Starting from these assumptions, we could set up a simple system of three equations in three unknown variables (BP, VT and HS) to be calculated for each territorial area:

First equation (or period):

BP 1 00 % + VT 1 00 % + HS 1 00 % = a ; (1)

Second equation (or period):

BP 1 00 % + VT 3 0 % + HS 5 0 % = b ; (2)

Third equation (or period):

BP 1 00 % + VT 1 00 % + HS 0 % = c ; (3)

of which a, b and c are known quantities and correspond to the averages of NO2 concentrations for each considered period and within a territorial area (province or capital).

From the above system, we can carry out the following calculations.

Because, from the (3),

BP 100 % + VT 100 % = c ,

substituting this equivalence in (1), we obtain:

c + HS 100 % = a and then HS 100 % = a c

Then, because

VT 30 % is 3 / 10 VT

and

HS 50 % is 1 / 2 HS

and

HS 0 % iszero

from the (2), it follows that

BP 100 % = BP = b 3 / 10 VT 1 / 2 HS

and from the (3), it follows that

VT 100 % = VT = c BP 100 % = c BP

and then

VT = c ( b 3 / 10 VT 1 / 2 HS )

10 VT = 10 c 10 b + 3 VT + 5 HS

10 VT 3 VT = 10 c 10 b + 3 VT + 5 HS

7 / 10 VT = c b + 1 / 2 HS

VT = ( c 1 / 2 HS b ) 10 / 7

from the (1), we have

BP 100 % = BP = a HS VT

definitely, we obtain that:

HS = a c (4)

VT = ( c HS / 2 b ) 10 / 7 = ( c ( a c ) / 2 b ) 10 / 7 (5)

BP = a HS VT = a ( a c ) ( c ( a c ) / 2 b ) 10 / 7 (6)

in this way we were able to calculate, in the following paragraph, the values of the unknown variables, that is the sources allocations of NO2 concentrations, for each examined territory.

4. Results and Discussion

The scientific results obtained, thanks to the processing of the daily average data available from the 37 ARPA monitoring stations and applying the methods described in the previous paragraph, makes it possible to calculate the weekly averages of the concentrations of nitrogen dioxide in the single examined territories (Table 1).

Table 1. Weekly arithmetic means of NO2 concentrations (μg/m3, 2020).

Source: our own processing of data from ARPA Puglia (http://www.arpa.puglia.it).

First of all, we would like to specify that, for none of the air quality monitoring stations of the examined areas and for all the time periods analyzed (both for 2020 and for the previous year), the limits established by the current Italian legislation (Legislative Decree 155/2010) have been exceeded.

Some considerations can be drawn examining Table 1. First of all, during the lockdown period, the NO2 average concentrations decreased (−37.2%) for Greater Salento, but much less for ex-ILVA (−23.6%), because it is obviously much less affected by vehicle emissions. Conversely, the province of Lecce, overall, is the area with the greatest reduction (−51.5%); this is a clear indication that, in this area, vehicles emissions are the main sources of nitrogen dioxide.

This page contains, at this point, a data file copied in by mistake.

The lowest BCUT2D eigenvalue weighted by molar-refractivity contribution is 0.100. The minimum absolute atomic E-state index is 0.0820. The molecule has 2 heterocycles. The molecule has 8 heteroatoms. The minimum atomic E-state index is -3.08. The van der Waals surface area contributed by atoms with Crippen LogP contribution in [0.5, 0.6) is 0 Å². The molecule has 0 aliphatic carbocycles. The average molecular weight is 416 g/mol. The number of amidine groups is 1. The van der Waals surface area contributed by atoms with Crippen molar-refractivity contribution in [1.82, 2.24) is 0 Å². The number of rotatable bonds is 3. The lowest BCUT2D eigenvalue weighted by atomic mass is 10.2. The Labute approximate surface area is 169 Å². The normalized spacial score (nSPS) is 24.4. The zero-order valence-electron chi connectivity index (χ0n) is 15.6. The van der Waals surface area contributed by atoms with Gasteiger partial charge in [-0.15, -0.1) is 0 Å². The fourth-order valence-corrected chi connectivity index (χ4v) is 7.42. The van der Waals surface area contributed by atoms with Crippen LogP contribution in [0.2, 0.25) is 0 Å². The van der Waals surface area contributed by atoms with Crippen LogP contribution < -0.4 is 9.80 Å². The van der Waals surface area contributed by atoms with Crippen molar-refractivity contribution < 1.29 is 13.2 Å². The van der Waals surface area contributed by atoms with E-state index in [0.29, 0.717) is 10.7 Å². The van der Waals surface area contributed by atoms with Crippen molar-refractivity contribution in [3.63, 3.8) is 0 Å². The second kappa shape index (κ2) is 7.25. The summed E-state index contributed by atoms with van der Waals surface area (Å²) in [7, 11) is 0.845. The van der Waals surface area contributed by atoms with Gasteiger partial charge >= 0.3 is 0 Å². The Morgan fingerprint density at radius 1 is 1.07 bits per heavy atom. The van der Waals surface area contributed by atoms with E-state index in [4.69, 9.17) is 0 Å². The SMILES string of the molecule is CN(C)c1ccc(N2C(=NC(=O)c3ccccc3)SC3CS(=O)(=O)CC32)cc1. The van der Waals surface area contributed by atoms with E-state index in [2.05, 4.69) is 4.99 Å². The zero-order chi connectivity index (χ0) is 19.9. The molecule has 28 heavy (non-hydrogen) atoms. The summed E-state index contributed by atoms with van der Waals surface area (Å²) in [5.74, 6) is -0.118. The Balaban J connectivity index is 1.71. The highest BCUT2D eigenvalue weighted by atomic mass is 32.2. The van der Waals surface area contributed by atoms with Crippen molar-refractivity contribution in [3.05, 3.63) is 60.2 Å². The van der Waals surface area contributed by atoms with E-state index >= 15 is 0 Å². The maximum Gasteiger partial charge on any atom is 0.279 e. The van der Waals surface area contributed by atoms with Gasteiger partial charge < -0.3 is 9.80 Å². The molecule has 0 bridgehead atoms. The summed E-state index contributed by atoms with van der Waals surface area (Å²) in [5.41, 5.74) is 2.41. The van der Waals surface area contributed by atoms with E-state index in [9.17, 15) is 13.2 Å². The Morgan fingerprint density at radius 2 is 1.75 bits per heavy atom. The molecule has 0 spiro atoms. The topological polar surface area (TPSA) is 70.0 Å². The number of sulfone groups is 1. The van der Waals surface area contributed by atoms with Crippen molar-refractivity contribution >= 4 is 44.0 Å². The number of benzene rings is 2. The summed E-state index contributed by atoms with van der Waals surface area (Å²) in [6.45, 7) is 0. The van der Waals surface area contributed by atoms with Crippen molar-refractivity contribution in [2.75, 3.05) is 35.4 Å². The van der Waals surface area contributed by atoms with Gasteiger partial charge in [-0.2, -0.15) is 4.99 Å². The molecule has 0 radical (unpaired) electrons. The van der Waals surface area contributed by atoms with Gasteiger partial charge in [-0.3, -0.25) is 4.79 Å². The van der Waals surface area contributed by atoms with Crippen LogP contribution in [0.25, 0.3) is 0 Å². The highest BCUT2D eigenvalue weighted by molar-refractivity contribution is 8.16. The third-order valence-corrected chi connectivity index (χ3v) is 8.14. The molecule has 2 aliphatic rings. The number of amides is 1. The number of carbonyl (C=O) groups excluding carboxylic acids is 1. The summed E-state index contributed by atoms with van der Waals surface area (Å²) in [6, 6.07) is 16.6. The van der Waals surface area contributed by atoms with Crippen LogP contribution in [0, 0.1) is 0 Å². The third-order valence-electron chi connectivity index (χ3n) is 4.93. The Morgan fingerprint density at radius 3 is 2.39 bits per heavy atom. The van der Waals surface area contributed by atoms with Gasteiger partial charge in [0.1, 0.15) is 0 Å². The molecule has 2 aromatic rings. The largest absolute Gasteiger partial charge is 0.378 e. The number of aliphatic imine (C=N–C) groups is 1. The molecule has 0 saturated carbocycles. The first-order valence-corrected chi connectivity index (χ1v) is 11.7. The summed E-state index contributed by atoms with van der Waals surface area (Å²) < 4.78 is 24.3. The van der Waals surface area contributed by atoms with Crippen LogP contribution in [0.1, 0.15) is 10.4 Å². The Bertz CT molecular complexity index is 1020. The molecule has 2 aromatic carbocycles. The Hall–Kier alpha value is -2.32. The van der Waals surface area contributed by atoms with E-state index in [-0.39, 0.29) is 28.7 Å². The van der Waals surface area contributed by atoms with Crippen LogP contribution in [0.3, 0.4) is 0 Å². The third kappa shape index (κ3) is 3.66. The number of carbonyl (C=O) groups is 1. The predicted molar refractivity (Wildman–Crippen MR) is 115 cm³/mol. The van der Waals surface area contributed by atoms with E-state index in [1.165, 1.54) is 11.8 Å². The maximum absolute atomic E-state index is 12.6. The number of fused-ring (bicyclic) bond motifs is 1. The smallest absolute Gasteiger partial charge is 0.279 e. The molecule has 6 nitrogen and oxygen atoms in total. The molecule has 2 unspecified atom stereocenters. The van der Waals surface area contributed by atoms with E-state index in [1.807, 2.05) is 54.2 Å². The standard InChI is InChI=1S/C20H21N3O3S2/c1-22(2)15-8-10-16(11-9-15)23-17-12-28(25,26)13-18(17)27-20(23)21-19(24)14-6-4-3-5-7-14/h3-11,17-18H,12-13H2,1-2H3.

This general decreasing trend also continued during the third period following the lockdown, with an average of −11.4% for Greater Salento, −23.2% for the province of Brindisi (excluding the capital), and 19.3% for the entire province of Lecce. This is probably due to the shutdown of the domestic heating systems following the rise of average seasonal temperatures. In particular, between the third and second periods, the province of Lecce shows the greatest decrease (−19.3%), followed by the province of Brindisi (excluded capital) with its −13.1%, ex-ILVA (−8.9%), Brindisi (−7.4%) and Taranto (−6.7%). The areas near the large industrial plants have recorded the lowest decreases. Away from these production sites, the decreases of NO2 concentrations are higher because they are less dependent on industrial emissions and much more on emissions of heating systems. This can be seen very clearly by the corresponding graphic representation (Figure 1).

As we can see, the NO2 concentration values of ex-ILVA are considerably higher for all the three periods, compared to the other territories and also compared to the average of Greater Salento, with differences ranging from 30%, before lockdown, to around 60%, during the lockdown, and in the following third

Figure 1. NO2 average concentrations during the analyzed three periods of 2020.

period. Immediately after ex-ILVA, the territory which has the highest average concentration values for all the analyzed periods, due to the presence of its chemical and thermoelectric plants, is the city of Brindisi: 47.8 μg/m3 (46 μg/m3 for Greater Salento) in the first period, 31.4 μg/m3 (28.9 μg/m3 for Greater Salento) in the second period, 29.1 μg/m3 (25.6 μg/m3 for Greater Salento) in the third period.

The subsequent Copernicus Sentinel-5P satellite images by European Space Agency (ESA) [20], relating to the following three 14-days periods of 2020: 24.02 - 09.03 (Figure 2(a)); 30.03 - 13.04 (Figure 2(b)); 04.05 - 18.05 (Figure 2(c)), are confirmations of the above statementes. We can visually see the progressive downsizing of the red zones, which represent the tropospheric concentration of NO2, both in the second and third periods, especially near the industrial area of ex-ILVA and of a large part of the province of Taranto.

The standard deviations, for all the regions, are considerably higher during the lockdown period (9.3 μg/m3 for Greater Salento) compared to the previous period (5.2 μg/m3) and to the following period (2.5 μg/m3). This is probably due to the fact that, during the second period, the emission quota of the household heating systems, whose operation is fluctuating because it is a function of the

(a)(b)(c)

Figure 2. (a) Before lockdown; (b) During lockdown; (c) After lockdown.